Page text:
The Killarney Paragliding Open took place in Queensland from January 26 to February 2nd 2008. The flooding subsided in the nick of time, leaving the western foothills of the main Divide carpeted in green, and ready to host this the second of four competitions that make up the Australian paragliding nationals.
Early cloud generally gave way to good soaring conditions and 1800m cloudbases by late afternoon, and six tasks ranging from 57 to 139km were completed over the 8 days.
Craig Collings (AU, Gin Boomerang 5) won the event, with mark Watts (GB, Axis Mercury) in second place. Viv Williams (AU, Gin Boomerang 5) was the first woman, finishing 12th overall.
You can see all the results at www.fly-killarney.com.au
Craig Collings, photo: Olivier Barthelmes
Women’s winner Viv Williams talks to Mark Watts and Craig Collings who offer some insight into two very different approaches to cracking Killarney’s predominantly flatland conditions.
VW: Mark, you’re a well respected British team pilot. How do you find the flying here in Aus?
MW: Really, you just have to get yourself here and do it. Australian conditions are sometimes really booming, and it’s relatively easy to get around if you’re sensible. It’s awesome. I like the flatlands; it’s really unstressful as you’re never up against a ridge. In this comp I flew around 450 km in six days, that’s a whole summer of flying in the UK.
VW: And your hints for success?
MW: Get yourself into a good gaggle; it gives you a massive advantage. A good gaggle is where everyone works together spreading out to find lift, and everyone does their bit to contribute. The winner often comes from the lead gaggle. On the two days I won, it was from pushing hard on the bar right at the end after working with the gaggle for the rest of the task.
VW: You say you hadn’t experienced a thermal since mid-October – three months before the comp! How did you get yourself into the right mind-space?
MW: There are some similarities; this is like classic days in the UK, but with higher bases. Also, mental toughness counts. I know all the theory, but in practice it’s harder. My sort of personality doesn’t analyse it, I just get out there and do it. If I feel great, like now, I go great. You get this feeling you’re going to keep going OK. I just hold onto that feeling.
In contrast to Mark’s instinctual surfer style, Craig, who has been the Australian Champion for the last three years, is firmly rooted in the chess player camp. Vivian persuades him to spill the beans on strategy.
VW: You won pretty convincingly here in Killarney, what would you put your success down to?
CC: There are a few factors, like good preparation, I always try to get in plenty of flying leading up to a comp so I feel ready to compete. In the comp when the conditions were tricky I flew more conservatively, and then more aggressively in the stronger conditions. By conservative I mean I took all the lift available; in one task it shaded out 30 km from goal, I ended up climbing in 0.1 m/s to 0.5 m/s for about 40 minutes and just managed to limp into goal. In comparison, if lift is strong, I search more in the thermals, but don’t stop till I find a good climb (3 m/s). Also, I will transition with a reasonable amount of speed on. Starting at the optimal time is important, as the tasks were all elapsed time. On one hand it was vital not to leave early because of the conditions, but you also can’t leave it too long. At the end of the day, I would put my success down to my ability to gear up and down depending on changing conditions and fortunes.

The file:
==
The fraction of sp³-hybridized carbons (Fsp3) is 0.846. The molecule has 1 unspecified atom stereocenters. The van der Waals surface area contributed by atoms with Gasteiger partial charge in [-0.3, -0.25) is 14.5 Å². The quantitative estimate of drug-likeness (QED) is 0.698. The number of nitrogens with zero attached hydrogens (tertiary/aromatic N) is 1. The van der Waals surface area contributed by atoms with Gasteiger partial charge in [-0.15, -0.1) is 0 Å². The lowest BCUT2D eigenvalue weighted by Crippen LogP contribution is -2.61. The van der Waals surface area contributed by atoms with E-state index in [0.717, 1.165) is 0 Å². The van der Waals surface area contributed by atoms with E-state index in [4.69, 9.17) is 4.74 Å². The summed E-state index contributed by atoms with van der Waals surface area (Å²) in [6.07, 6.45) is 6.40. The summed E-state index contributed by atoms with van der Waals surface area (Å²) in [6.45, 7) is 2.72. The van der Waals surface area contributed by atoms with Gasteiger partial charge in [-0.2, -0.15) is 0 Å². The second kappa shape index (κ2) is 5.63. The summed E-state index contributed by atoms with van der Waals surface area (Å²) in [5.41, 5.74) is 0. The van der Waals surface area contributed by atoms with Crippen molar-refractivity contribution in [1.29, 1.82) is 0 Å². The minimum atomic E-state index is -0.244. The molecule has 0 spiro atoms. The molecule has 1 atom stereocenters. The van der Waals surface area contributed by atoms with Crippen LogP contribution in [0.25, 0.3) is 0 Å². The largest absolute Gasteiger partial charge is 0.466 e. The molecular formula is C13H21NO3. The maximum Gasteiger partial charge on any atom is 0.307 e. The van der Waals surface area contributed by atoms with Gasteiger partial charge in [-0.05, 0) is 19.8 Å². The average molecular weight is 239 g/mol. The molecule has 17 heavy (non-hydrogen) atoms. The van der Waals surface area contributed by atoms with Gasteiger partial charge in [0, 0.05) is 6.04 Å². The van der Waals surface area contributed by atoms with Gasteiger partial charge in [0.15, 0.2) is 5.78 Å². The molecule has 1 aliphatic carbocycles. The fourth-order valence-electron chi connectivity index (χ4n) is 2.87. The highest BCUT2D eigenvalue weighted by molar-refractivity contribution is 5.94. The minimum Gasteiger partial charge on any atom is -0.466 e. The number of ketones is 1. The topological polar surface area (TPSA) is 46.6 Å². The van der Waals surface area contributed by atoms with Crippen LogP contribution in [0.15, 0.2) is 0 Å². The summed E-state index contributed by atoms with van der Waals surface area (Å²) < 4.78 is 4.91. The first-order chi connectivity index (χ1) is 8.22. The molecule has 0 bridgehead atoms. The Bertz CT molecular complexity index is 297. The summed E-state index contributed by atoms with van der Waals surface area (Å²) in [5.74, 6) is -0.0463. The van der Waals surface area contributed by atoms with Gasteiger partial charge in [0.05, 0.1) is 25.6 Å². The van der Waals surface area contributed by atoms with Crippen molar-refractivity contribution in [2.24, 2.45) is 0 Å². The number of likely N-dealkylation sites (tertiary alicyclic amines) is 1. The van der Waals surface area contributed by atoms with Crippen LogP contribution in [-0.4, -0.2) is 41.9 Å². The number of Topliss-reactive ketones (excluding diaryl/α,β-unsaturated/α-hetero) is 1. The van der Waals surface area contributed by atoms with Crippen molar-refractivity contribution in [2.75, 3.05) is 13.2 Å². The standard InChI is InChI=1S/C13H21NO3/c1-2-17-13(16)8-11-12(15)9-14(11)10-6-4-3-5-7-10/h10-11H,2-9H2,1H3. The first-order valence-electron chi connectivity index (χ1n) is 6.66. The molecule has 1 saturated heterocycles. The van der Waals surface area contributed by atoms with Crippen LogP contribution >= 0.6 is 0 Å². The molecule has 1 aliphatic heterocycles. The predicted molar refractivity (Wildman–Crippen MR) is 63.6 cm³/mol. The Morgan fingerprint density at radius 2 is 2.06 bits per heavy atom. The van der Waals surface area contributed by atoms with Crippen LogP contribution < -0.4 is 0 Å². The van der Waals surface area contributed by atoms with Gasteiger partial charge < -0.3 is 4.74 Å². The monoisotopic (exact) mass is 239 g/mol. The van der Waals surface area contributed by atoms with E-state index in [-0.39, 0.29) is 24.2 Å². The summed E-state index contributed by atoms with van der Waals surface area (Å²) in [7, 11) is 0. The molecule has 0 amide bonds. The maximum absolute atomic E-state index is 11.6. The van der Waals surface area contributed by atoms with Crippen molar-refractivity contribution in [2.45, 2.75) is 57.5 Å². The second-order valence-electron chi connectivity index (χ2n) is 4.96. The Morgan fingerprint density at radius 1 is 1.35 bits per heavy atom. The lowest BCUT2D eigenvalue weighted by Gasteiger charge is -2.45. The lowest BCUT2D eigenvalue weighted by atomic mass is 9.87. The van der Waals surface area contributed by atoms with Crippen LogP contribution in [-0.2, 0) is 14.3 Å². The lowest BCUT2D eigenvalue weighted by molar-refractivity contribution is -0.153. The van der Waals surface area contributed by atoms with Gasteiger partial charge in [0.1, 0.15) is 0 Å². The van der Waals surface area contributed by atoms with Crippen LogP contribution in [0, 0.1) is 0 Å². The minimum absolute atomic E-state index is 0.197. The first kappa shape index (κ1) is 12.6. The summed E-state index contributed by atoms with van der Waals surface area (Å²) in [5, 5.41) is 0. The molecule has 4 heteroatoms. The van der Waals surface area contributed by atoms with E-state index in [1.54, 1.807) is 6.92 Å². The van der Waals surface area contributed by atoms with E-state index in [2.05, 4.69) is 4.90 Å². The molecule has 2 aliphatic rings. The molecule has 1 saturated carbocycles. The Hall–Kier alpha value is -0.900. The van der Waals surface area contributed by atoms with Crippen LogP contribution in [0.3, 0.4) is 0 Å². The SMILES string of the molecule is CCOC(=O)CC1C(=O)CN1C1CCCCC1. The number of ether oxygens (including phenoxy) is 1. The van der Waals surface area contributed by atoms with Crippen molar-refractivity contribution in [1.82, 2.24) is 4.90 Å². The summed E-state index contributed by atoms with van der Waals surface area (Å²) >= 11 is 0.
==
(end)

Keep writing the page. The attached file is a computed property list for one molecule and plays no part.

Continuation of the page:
VW: Conditions have been fairly windy over the comp, what hints do you have for flying on these sorts of days?
CC: The main trick is not to get too low, as the thermals get very broken up by the wind. Start searching for your next thermal higher up. If you lose your thermal after a couple of turns, you have probably lost it downwind rather than upwind like a traditional thermal. Also, the cores shift around more; to re-find the surge I had to relocate 50-100 m away either to the right or left (crosswind). In the flatlands time in the air improves your chances of finding a thermal. This is often done by drifting downwind in zeros. Wait patiently either for the next thermal to build from the zero, or until you drift into the next one.
VW: How about the pressure of competing?
CC: In other competitions I have really felt the pressure, but here I achieved a significant lead after four tasks. This reduced the pressure and I flew better. On the last task I had an 800-point lead so I pushed hard and won the day. There’s an old saying which states, confidence builds success, and success builds confidence.
VW: Well, may we all have a slice of that!
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